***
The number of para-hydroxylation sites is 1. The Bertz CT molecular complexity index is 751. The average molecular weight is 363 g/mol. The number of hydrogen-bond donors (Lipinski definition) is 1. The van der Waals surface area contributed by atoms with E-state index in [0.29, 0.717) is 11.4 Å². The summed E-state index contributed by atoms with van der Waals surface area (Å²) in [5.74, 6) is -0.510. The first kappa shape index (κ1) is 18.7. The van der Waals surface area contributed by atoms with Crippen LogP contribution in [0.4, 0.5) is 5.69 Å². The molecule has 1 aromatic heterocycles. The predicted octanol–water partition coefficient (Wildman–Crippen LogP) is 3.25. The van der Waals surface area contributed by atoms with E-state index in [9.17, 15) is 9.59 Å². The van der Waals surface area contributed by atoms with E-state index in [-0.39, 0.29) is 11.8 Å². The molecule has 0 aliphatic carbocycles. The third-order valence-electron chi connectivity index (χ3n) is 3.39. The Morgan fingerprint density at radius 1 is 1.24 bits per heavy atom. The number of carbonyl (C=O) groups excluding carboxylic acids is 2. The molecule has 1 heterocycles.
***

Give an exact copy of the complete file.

The number of para-hydroxylation sites is 1. The Bertz CT molecular complexity index is 751. The average molecular weight is 363 g/mol. The number of hydrogen-bond donors (Lipinski definition) is 1. The van der Waals surface area contributed by atoms with E-state index in [0.29, 0.717) is 11.4 Å². The summed E-state index contributed by atoms with van der Waals surface area (Å²) in [5.74, 6) is -0.510. The first kappa shape index (κ1) is 18.7. The van der Waals surface area contributed by atoms with Crippen LogP contribution in [0.4, 0.5) is 5.69 Å². The molecule has 1 aromatic heterocycles. The predicted octanol–water partition coefficient (Wildman–Crippen LogP) is 3.25. The van der Waals surface area contributed by atoms with E-state index in [9.17, 15) is 9.59 Å². The van der Waals surface area contributed by atoms with E-state index in [-0.39, 0.29) is 11.8 Å². The molecule has 0 aliphatic carbocycles. The third-order valence-electron chi connectivity index (χ3n) is 3.39. The Morgan fingerprint density at radius 1 is 1.24 bits per heavy atom. The number of carbonyl (C=O) groups excluding carboxylic acids is 2. The molecule has 1 heterocycles.